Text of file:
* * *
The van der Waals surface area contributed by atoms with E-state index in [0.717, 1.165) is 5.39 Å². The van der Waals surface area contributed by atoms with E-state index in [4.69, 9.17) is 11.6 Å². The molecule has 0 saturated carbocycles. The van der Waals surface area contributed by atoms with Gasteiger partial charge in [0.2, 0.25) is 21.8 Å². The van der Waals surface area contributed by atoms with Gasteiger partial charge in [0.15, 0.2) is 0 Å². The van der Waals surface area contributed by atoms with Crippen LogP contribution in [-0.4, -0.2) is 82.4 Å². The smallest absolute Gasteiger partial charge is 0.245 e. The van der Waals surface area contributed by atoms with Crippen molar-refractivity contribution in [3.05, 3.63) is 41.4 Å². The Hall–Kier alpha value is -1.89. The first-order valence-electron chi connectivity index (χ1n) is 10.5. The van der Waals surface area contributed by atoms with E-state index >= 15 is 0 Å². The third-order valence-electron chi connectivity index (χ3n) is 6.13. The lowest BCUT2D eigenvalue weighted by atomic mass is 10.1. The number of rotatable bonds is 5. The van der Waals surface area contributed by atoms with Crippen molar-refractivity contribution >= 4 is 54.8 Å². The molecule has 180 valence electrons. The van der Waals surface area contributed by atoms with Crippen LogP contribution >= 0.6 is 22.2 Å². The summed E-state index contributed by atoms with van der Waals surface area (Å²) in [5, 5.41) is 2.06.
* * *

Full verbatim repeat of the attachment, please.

The van der Waals surface area contributed by atoms with E-state index in [0.717, 1.165) is 5.39 Å². The van der Waals surface area contributed by atoms with E-state index in [4.69, 9.17) is 11.6 Å². The molecule has 0 saturated carbocycles. The van der Waals surface area contributed by atoms with Gasteiger partial charge in [0.2, 0.25) is 21.8 Å². The van der Waals surface area contributed by atoms with Gasteiger partial charge in [0.15, 0.2) is 0 Å². The van der Waals surface area contributed by atoms with Crippen LogP contribution in [-0.4, -0.2) is 82.4 Å². The smallest absolute Gasteiger partial charge is 0.245 e. The van der Waals surface area contributed by atoms with Crippen molar-refractivity contribution in [3.05, 3.63) is 41.4 Å². The Hall–Kier alpha value is -1.89. The first-order valence-electron chi connectivity index (χ1n) is 10.5. The van der Waals surface area contributed by atoms with E-state index >= 15 is 0 Å². The third-order valence-electron chi connectivity index (χ3n) is 6.13. The lowest BCUT2D eigenvalue weighted by atomic mass is 10.1. The number of rotatable bonds is 5. The van der Waals surface area contributed by atoms with Crippen molar-refractivity contribution >= 4 is 54.8 Å². The molecule has 180 valence electrons. The van der Waals surface area contributed by atoms with Crippen LogP contribution >= 0.6 is 22.2 Å². The summed E-state index contributed by atoms with van der Waals surface area (Å²) in [5, 5.41) is 2.06.